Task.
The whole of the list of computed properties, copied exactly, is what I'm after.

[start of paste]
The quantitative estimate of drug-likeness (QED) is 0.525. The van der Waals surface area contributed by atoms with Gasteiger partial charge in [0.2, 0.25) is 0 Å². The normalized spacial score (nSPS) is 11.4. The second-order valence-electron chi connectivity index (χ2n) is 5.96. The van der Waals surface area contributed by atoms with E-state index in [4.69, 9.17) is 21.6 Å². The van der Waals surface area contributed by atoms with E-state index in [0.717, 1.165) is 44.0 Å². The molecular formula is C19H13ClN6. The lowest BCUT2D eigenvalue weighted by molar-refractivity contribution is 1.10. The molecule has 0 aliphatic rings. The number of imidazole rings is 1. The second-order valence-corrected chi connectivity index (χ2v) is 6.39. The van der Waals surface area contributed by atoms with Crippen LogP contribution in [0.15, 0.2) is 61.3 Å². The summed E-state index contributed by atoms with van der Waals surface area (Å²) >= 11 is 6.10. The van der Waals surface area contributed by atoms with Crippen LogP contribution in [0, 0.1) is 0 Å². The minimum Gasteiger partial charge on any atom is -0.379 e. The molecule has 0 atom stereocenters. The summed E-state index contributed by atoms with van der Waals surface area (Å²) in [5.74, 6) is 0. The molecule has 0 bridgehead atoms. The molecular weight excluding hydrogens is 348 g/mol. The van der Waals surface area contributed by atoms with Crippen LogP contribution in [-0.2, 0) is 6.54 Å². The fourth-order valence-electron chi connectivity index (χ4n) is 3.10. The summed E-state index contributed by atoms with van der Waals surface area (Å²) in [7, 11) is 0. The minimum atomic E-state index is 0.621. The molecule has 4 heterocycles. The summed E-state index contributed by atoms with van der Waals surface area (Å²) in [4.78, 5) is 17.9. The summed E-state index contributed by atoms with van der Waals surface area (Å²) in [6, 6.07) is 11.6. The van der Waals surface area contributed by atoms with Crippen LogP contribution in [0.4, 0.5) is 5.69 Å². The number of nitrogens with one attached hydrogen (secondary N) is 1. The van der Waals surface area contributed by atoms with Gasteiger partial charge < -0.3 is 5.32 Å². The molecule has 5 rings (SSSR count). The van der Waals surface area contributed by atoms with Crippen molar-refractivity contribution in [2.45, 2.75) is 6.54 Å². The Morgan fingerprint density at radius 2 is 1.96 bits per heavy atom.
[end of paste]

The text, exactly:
The quantitative estimate of drug-likeness (QED) is 0.525. The van der Waals surface area contributed by atoms with Gasteiger partial charge in [0.2, 0.25) is 0 Å². The normalized spacial score (nSPS) is 11.4. The second-order valence-electron chi connectivity index (χ2n) is 5.96. The van der Waals surface area contributed by atoms with E-state index in [4.69, 9.17) is 21.6 Å². The van der Waals surface area contributed by atoms with E-state index in [0.717, 1.165) is 44.0 Å². The molecular formula is C19H13ClN6. The lowest BCUT2D eigenvalue weighted by molar-refractivity contribution is 1.10. The molecule has 0 aliphatic rings. The number of imidazole rings is 1. The second-order valence-corrected chi connectivity index (χ2v) is 6.39. The van der Waals surface area contributed by atoms with Crippen LogP contribution in [0.15, 0.2) is 61.3 Å². The summed E-state index contributed by atoms with van der Waals surface area (Å²) >= 11 is 6.10. The van der Waals surface area contributed by atoms with Crippen LogP contribution in [0, 0.1) is 0 Å². The minimum Gasteiger partial charge on any atom is -0.379 e. The molecule has 0 atom stereocenters. The summed E-state index contributed by atoms with van der Waals surface area (Å²) in [5.74, 6) is 0. The molecule has 0 bridgehead atoms. The molecular weight excluding hydrogens is 348 g/mol. The van der Waals surface area contributed by atoms with Crippen LogP contribution in [-0.2, 0) is 6.54 Å². The fourth-order valence-electron chi connectivity index (χ4n) is 3.10. The summed E-state index contributed by atoms with van der Waals surface area (Å²) in [7, 11) is 0. The minimum atomic E-state index is 0.621. The molecule has 4 heterocycles. The summed E-state index contributed by atoms with van der Waals surface area (Å²) in [4.78, 5) is 17.9. The summed E-state index contributed by atoms with van der Waals surface area (Å²) in [6, 6.07) is 11.6. The van der Waals surface area contributed by atoms with Crippen LogP contribution in [0.4, 0.5) is 5.69 Å². The number of nitrogens with one attached hydrogen (secondary N) is 1. The van der Waals surface area contributed by atoms with Gasteiger partial charge < -0.3 is 5.32 Å². The molecule has 5 rings (SSSR count). The van der Waals surface area contributed by atoms with Crippen molar-refractivity contribution in [2.45, 2.75) is 6.54 Å². The Morgan fingerprint density at radius 2 is 1.96 bits per heavy atom.